Sunday, February 24, 2013

The Lonely Cheese

          In the 1930s, was it only in New England that little girls played singing games in the playground?  Does anyone else who was a little girl in the 1930s remember?  For that matter, does anyone else who was a little girl in the 1930s even read this?  And I wonder  -- do little girls still play singing games at recess, or are they all just standing out there sending texts and tweets?
We did not have “Duck duck goose” in those days, and we did not have boys involved, except sometimes at birthday parties, when we sang about London Bridge and ducked under linked arms to avoid being trapped.  I seem to remember some sort of tug of war involved at the end?
But in school, at recess, a few bossy girls would organize the rest of us into circles to act out what I now recognize as age-old songs and chants.  Verses I haven’t heard since the 1930s still linger –
“LITTle Sally SAUcer, SITTing in a CORner” --the first girl, crouching just inside the circle, rubs her eyes. The next line is lost but after that comes the moment I always liked-- “RISE up, SALLy, WIPE away your TEARS” at which she starts promenading the inside of the ring.  “LOOK to the EAST and LOOK to the WEST and LOOK to the VERy one that YOU love BEST.”  Big suspense, until Sally stops in front of some lucky child who then becomes the next Sally and we start all over again.
We had more elaborate steps, which I now forget, to  “Go in and out the Window”, which betrays its old-world origin in the line “Now follow me to London (as we have done before.”)  I’ll bet it’s on Youtube—hang on.  Yes, the search brings up an ad for Pella Windows, but then a cartoon version with exactly the tune I remember.  It includes the line about London, but leaves out the last line, which came back to me as I watched – “Now go and choose another.”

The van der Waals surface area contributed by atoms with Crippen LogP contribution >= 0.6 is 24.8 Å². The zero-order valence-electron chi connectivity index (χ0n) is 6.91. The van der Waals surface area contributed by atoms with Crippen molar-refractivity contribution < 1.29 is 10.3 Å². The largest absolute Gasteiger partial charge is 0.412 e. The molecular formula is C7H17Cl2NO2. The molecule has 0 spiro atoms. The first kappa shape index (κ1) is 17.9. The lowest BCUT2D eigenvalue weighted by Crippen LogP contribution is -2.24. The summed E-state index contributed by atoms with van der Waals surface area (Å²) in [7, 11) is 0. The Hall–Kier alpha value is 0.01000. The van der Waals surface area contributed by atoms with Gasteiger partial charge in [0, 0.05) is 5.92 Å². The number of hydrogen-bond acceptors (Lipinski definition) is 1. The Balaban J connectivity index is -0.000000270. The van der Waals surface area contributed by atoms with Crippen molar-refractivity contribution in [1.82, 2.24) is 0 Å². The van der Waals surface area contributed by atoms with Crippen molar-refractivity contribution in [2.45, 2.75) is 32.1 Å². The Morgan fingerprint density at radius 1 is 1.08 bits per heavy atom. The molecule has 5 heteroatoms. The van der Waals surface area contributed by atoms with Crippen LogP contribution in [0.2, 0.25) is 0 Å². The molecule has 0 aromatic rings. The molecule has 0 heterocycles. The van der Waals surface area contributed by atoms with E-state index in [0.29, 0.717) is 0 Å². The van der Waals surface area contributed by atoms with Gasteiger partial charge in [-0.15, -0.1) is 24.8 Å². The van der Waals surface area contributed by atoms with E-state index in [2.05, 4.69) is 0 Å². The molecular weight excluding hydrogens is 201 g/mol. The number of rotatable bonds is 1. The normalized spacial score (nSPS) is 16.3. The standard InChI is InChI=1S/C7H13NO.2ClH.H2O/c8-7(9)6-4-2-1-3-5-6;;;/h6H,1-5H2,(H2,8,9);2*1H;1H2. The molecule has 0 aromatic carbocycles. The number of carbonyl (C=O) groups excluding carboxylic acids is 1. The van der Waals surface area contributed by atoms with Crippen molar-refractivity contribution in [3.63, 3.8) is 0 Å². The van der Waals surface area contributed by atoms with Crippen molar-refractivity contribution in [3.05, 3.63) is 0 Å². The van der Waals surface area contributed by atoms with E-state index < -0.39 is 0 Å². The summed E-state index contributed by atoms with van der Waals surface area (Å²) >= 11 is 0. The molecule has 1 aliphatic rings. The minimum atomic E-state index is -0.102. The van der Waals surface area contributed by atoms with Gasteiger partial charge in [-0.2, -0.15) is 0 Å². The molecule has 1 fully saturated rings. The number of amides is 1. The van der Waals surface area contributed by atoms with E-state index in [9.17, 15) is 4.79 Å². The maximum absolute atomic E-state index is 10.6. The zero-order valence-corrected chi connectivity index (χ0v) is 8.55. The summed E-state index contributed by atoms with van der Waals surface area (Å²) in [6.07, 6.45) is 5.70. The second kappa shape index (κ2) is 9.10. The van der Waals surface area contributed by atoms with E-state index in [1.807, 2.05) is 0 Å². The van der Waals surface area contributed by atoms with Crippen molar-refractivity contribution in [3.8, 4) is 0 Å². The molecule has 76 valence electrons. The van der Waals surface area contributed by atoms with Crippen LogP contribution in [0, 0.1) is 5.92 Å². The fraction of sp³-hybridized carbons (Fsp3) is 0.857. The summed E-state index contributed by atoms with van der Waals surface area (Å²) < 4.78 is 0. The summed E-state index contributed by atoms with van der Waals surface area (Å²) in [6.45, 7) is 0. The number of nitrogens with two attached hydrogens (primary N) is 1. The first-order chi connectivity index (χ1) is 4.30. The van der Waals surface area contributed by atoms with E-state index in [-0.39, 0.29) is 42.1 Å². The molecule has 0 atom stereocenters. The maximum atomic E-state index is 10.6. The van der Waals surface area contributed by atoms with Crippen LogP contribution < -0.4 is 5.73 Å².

So many of these games involved choosing the next lucky person. There was always the dread of not being chosen.  Or with “The Farmer in the Dell” the threat of being the very last choice, when “The Rat takes the Cheese”.  I forget where the others would have been crowded together – the Farmer, the Wife, the Child and all the rest, but what heartache there is in the last verse -- and to make it even worse, everyone else is so happy:
 “The Cheese stands alone,
                                           The Cheese stands alone,
                                           Heigh-ho the merrie-o—
                                           The Cheese stands alone.” 




  1. When I was in elementary school we played skipping games, and now that I think about it they were fairly violent (cinderella dressed in yellah went upstairs to kiss a fellah, by mistake she kissed a snake, how many doctors did it take (1, 2, 3, etc)). We also played this game called "4square" which involved a slightly squishy ball that you bounced around 4 squares that were painted onto the ground.
    Mostly though my friends and I played on this mountain that was beside our elementary school and had wonderful tree roots that grew into interesting shapes.
    I also remember in middle school when my first friend got a cell phone we used to play snake on it.

  2. As of last Fall, the girls of Crispus Attucks Medical Magnet High School were still playing singing and clapping games. Difficult clapping games which I could not master.

  3. This post got me thinking back on the skipping/chanting/singing games we used to play in the late 1950s/early 1960s, and it's remarkable how many of them did have an element of hostility or exclusion. (Don't even get me started on dodge ball.) And though I have no children or grandchildren of my own, I understand that the present-day texting and tweeting can get even worse. Sheesh.